Maximising the sum total of human happiness, the utilitarian doctrine of hedonic calculus, can reasonably be equated to maximising human flourishing. Happiness is not the same as pleasure. Short term pleasures such as taking drugs are far from maximising happiness, since the unhappiness and loss of potential that they cause far outweigh the immediate pleasure. A further point is that seeing complex ecosystems as sacred enhances human flourishing and happiness, since the alienation of culture from nature seen in conventional religion not only creates human trauma but also fails to see how ecological sustainability is central to durable human flourishing on our fragile planet. And durable flourishing contains more happiness than immediate pleasure does.
Interbane wrote: Thu May 05, 2022 9:52 am That maxim then becomes the litmus test by which we measure the forward-looking consequences of moral actions.
Of course all consequences are forward looking, so ‘forward looking consequences’ is a tautology. But spelling out tautologies can be very important in philosophy, such as in the suggestion that flourishing and happiness are the same.
Interbane wrote: Thu May 05, 2022 9:52 am I'm running out of time, so need to summarize how this ties to abortion. Minimizing harm means that of all methods of abortion, the least possible harm should be done to the foetus. If we know it can feel pain, that must be considered. It is also only judged as a moral act only if the mother is in such a condition that carrying the birth full-term causes a great deal of distress/harm.
There really are much bigger moral consequences of abortion to consider than the immediate points you mention. The effects on social values of seeing a foetus as disposable private property owned by the mother are one complex area. Another is the foregone flourishing that is lost by accepting that the emotional feelings of the mother outweigh the rights of the foetus. The question of whether adoption should be encouraged for women who feel unable to raise their child is a point that is often excluded from consideration. Another is the difficulty of weighing and assessing post-abortion feelings of guilt and regret. Another is the value of having more of the next generation born in the country compared to coming from immigration, in terms of cultural continuity.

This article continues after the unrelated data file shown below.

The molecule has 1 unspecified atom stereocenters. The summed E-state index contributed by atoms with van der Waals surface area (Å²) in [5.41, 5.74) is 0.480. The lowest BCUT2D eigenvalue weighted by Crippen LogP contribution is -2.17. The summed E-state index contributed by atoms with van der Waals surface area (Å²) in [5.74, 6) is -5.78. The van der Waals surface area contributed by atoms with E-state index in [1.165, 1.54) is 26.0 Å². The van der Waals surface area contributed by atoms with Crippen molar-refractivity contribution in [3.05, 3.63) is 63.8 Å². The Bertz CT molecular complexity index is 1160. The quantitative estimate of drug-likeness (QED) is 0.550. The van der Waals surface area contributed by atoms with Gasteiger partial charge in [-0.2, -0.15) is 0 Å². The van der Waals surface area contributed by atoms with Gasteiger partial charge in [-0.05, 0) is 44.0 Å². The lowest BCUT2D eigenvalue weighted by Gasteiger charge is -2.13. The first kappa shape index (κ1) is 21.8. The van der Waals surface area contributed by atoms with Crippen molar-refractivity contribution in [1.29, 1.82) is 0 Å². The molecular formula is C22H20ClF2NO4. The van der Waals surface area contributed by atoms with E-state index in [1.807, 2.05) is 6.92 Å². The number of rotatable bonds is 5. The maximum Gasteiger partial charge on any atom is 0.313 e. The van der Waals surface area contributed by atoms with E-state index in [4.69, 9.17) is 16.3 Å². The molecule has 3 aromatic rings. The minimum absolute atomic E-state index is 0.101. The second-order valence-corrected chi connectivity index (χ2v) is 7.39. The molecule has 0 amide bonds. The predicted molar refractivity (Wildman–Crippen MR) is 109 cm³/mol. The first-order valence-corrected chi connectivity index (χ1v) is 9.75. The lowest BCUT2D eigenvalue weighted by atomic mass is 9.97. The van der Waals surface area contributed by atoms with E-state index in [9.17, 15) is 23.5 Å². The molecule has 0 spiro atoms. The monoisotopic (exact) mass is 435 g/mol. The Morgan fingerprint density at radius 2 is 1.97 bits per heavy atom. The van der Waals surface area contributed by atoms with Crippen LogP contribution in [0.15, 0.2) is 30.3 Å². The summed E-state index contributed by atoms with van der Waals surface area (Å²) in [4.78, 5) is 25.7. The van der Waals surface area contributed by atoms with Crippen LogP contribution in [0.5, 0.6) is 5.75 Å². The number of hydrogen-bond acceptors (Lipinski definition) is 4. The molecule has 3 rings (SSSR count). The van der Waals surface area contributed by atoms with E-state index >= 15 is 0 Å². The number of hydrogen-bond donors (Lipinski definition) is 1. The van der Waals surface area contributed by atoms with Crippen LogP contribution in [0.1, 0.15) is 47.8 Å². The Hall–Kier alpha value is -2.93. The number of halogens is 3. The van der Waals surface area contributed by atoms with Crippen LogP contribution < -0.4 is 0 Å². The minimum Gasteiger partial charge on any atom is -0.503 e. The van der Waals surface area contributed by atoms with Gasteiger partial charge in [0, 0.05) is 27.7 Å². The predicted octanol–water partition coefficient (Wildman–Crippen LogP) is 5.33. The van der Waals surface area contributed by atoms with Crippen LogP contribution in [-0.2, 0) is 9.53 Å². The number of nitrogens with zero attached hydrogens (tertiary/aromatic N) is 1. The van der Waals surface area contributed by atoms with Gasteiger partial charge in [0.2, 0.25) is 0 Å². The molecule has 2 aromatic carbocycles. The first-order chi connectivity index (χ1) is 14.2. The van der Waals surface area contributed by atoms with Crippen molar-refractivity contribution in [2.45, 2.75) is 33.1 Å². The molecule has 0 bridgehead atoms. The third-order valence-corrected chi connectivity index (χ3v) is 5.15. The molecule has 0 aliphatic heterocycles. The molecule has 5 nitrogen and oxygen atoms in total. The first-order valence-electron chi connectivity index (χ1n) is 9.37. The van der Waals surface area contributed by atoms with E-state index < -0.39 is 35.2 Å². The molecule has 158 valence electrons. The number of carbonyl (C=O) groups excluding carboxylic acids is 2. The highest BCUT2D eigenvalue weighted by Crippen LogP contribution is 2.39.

Interbane wrote: Thu May 05, 2022 9:52 am All human lives have moral value when we admit that our individual existences promote human flourishing. Without any other qualifier, we are valuable to our species by default. This is similar to Richard Dawkin's selfish gene, where we have attachments even to distant cousins. It has to do with identity and empathy, but these are the thoughts that are still messy.
A problem with asserting moral value to all human life is that circumstances of extreme disability create a difficult moral calculus. Should we insist parents sacrifice their opportunities in order to care for a child where ultrasound has determined it will be extremely disabled? That certainly reduces flourishing and happiness and pleasure for the parents, even though some people in such circumstances claim otherwise. My view is that such pregnancies should be aborted on moral grounds. But I think a healthy foetus in an accidental pregnancy should be carried to term, and then either given up for adoption or cared for by the parents. Of course adoption creates the messy problem of contact with the birth parents, but that is better than abortion.
Interbane wrote: Thu May 05, 2022 9:52 am Thoughts?
My cultural context has been totally pro-abortion, based on my mother’s strong feminist ideology. In recent years I have come to question this view, with its total emotional rejection of any moral dialogue about abortion. I will also post this comment to the thread Morality of Abortion, where I raised some other moral questions that I have not seen much debated. For example, the problem of whether Roe v Wade is primarily about abortion or power.
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Re: Determinism and Morality

Continuing this thread specific to morality of abortion, my responses are here: morality-of-abortion-t33341.html

Use this thread to continue a more philosophical discussion of consequentialism, unrelated to abortion in particular.